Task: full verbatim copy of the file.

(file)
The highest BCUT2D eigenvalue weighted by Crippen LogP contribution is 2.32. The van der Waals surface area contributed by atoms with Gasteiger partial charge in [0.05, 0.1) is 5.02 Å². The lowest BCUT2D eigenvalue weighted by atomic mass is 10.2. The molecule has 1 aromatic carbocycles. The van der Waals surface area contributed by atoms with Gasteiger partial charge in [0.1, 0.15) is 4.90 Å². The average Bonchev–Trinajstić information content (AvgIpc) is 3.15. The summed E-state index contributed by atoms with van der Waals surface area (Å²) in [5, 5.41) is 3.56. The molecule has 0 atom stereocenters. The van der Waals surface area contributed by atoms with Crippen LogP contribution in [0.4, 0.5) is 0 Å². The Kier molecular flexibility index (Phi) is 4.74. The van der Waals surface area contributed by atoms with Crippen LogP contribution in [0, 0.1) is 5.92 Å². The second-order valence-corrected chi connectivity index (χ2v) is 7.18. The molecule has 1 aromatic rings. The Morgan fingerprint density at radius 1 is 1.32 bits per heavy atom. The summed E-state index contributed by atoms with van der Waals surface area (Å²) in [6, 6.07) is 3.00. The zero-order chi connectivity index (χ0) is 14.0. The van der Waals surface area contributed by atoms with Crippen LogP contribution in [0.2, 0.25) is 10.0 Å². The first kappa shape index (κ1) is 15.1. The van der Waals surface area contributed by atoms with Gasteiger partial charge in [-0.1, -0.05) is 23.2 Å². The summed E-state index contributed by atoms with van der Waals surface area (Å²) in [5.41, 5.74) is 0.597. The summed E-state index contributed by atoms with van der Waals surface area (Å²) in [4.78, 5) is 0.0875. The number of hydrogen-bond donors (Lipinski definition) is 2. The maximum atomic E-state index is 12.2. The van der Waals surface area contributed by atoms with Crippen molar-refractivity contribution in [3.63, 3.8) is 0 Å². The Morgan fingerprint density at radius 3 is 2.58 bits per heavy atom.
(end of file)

The highest BCUT2D eigenvalue weighted by Crippen LogP contribution is 2.32. The van der Waals surface area contributed by atoms with Gasteiger partial charge in [0.05, 0.1) is 5.02 Å². The lowest BCUT2D eigenvalue weighted by atomic mass is 10.2. The molecule has 1 aromatic carbocycles. The van der Waals surface area contributed by atoms with Gasteiger partial charge in [0.1, 0.15) is 4.90 Å². The average Bonchev–Trinajstić information content (AvgIpc) is 3.15. The summed E-state index contributed by atoms with van der Waals surface area (Å²) in [5, 5.41) is 3.56. The molecule has 0 atom stereocenters. The van der Waals surface area contributed by atoms with Crippen LogP contribution in [0.4, 0.5) is 0 Å². The Kier molecular flexibility index (Phi) is 4.74. The van der Waals surface area contributed by atoms with Crippen LogP contribution in [0, 0.1) is 5.92 Å². The second-order valence-corrected chi connectivity index (χ2v) is 7.18. The molecule has 1 aromatic rings. The Morgan fingerprint density at radius 1 is 1.32 bits per heavy atom. The summed E-state index contributed by atoms with van der Waals surface area (Å²) in [6, 6.07) is 3.00. The zero-order chi connectivity index (χ0) is 14.0. The van der Waals surface area contributed by atoms with Crippen LogP contribution in [0.2, 0.25) is 10.0 Å². The first kappa shape index (κ1) is 15.1. The van der Waals surface area contributed by atoms with Gasteiger partial charge in [-0.1, -0.05) is 23.2 Å². The summed E-state index contributed by atoms with van der Waals surface area (Å²) in [5.41, 5.74) is 0.597. The summed E-state index contributed by atoms with van der Waals surface area (Å²) in [4.78, 5) is 0.0875. The number of hydrogen-bond donors (Lipinski definition) is 2. The maximum atomic E-state index is 12.2. The van der Waals surface area contributed by atoms with Crippen molar-refractivity contribution in [3.63, 3.8) is 0 Å². The Morgan fingerprint density at radius 3 is 2.58 bits per heavy atom.